Vladimir Putin keeps his distance from Emmanuel Macron during diplomatic foray into Ukraine
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Newly released images from a meeting between Russian President Vladimir Putin and his French counterpart Emmanuel Macron on Monday show the two men seated at opposite ends of a long, oval table in an ornately decorated room in the Kremlin.
Macron traveled to Moscow to keep alive hopes of a negotiated solution to the standoff between Russia and the West over Ukraine. Chancellor Olaf Scholz was scheduled to meet President Biden in Washington later in the day.
“The dialogue is necessary because, in my opinion, it is the only thing that will help build a context of security and stability on the European continent,” Macron said after the meeting, in which he called for de-escalation.
“I welcome this opportunity to discuss all of these issues in depth… and to start building an effective response,” added the French president, who was due to visit Ukraine on Tuesday.
Thanking Macron for the visit, Putin said: “I see how many efforts the current leadership of France and the President personally are making to solve the crisis related to ensuring equal security in Europe for a serious historical perspective.”
Kremlin spokesman Dmitry Peskov called the visit between the two leaders “very important” before adding that “the situation is too complex to expect a decisive breakthrough after just one meeting”.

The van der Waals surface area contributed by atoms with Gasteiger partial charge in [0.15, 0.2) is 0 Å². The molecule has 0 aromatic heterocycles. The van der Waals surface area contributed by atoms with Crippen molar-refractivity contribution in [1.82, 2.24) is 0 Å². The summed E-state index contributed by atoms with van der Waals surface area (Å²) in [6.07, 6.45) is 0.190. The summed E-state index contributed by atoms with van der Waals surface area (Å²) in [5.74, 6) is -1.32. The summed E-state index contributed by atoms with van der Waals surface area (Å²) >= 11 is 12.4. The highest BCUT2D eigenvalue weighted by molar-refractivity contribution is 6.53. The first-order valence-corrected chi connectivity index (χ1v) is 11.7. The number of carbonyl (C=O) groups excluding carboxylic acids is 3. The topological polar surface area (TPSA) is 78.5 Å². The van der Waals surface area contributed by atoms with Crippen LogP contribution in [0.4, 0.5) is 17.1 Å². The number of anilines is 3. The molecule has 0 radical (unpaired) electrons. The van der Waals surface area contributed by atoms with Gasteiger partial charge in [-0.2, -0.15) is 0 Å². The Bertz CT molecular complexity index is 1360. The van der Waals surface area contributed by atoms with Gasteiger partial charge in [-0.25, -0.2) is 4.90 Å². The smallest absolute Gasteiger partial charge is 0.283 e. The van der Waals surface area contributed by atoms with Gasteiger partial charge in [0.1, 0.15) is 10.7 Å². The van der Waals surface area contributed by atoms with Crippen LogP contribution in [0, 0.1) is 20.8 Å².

Peskov insisted that the US and its allies continued to ignore Putin’s security demands and that the “atmosphere remained tense.”
Putin wants to ensure that Ukraine and other former Soviet satellites are barred from ever becoming NATO members, that Western forces withdraw from Eastern Europe, and that the US pledges not to station missile systems or troops in Ukraine.
The diplomatic focus is now on Washington and Scholz’s first visit to the White House.
The Chancellor and Biden should discuss the economic sanctions that will be imposed on Moscow if Putin launches an invasion and the consequences for Nord Stream 2, the natural gas pipeline that runs between Russia and Germany under the Baltic Sea.
On Monday at the State Department, European Union Foreign Affairs Representative Josep Borrell estimated that 140,000 Russian troops have massed along the border with Ukraine, a day after White House National Security Advisor Jake Sullivan warned that an invasion ” take place at any time” could result in massive casualties and a refugee crisis in Europe.
“If Russia invades Ukraine one way or another, Nord Stream 2 will not move forward,” Sullivan promised. “And Russia understands that. We are aligned with our allies on this and that will be the reality if Russia decides to move forward.”
A senior government official said Sunday the White House is “confident” that Berlin shares its concerns about Russia’s military buildup and the need for deterrence.
“We have made our position very clear, as I have outlined,” they said. “And what I can say is that we will continue to work very closely with Germany to ensure that the pipeline does not go ahead.”
With mail wires